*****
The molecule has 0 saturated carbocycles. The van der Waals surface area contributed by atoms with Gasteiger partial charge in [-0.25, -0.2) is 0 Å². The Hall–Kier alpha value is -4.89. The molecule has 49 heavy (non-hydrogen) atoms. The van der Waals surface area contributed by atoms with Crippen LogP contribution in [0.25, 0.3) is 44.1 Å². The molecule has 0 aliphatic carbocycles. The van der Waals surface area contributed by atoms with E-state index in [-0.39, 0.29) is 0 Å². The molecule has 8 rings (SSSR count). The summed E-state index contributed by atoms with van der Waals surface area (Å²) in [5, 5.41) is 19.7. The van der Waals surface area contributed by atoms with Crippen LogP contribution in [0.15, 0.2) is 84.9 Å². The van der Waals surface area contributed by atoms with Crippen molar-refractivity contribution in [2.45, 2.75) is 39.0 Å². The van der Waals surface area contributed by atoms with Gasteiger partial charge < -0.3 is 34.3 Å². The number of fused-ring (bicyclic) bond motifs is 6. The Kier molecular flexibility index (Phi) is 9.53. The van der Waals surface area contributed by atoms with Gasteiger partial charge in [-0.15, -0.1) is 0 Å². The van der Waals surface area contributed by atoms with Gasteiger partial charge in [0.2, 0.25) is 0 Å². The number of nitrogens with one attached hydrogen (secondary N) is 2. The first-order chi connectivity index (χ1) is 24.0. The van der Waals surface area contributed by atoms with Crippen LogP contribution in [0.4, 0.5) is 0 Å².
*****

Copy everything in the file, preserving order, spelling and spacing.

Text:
The molecule has 0 saturated carbocycles. The van der Waals surface area contributed by atoms with Gasteiger partial charge in [-0.25, -0.2) is 0 Å². The Hall–Kier alpha value is -4.89. The molecule has 49 heavy (non-hydrogen) atoms. The van der Waals surface area contributed by atoms with Crippen LogP contribution in [0.25, 0.3) is 44.1 Å². The molecule has 0 aliphatic carbocycles. The van der Waals surface area contributed by atoms with E-state index in [-0.39, 0.29) is 0 Å². The molecule has 8 rings (SSSR count). The summed E-state index contributed by atoms with van der Waals surface area (Å²) in [5, 5.41) is 19.7. The van der Waals surface area contributed by atoms with Crippen LogP contribution in [0.15, 0.2) is 84.9 Å². The van der Waals surface area contributed by atoms with Crippen molar-refractivity contribution in [2.45, 2.75) is 39.0 Å². The van der Waals surface area contributed by atoms with Gasteiger partial charge < -0.3 is 34.3 Å². The number of fused-ring (bicyclic) bond motifs is 6. The Kier molecular flexibility index (Phi) is 9.53. The van der Waals surface area contributed by atoms with Gasteiger partial charge in [-0.15, -0.1) is 0 Å². The van der Waals surface area contributed by atoms with Gasteiger partial charge in [0.2, 0.25) is 0 Å². The number of nitrogens with one attached hydrogen (secondary N) is 2. The first-order chi connectivity index (χ1) is 24.0. The van der Waals surface area contributed by atoms with Crippen LogP contribution in [0.4, 0.5) is 0 Å².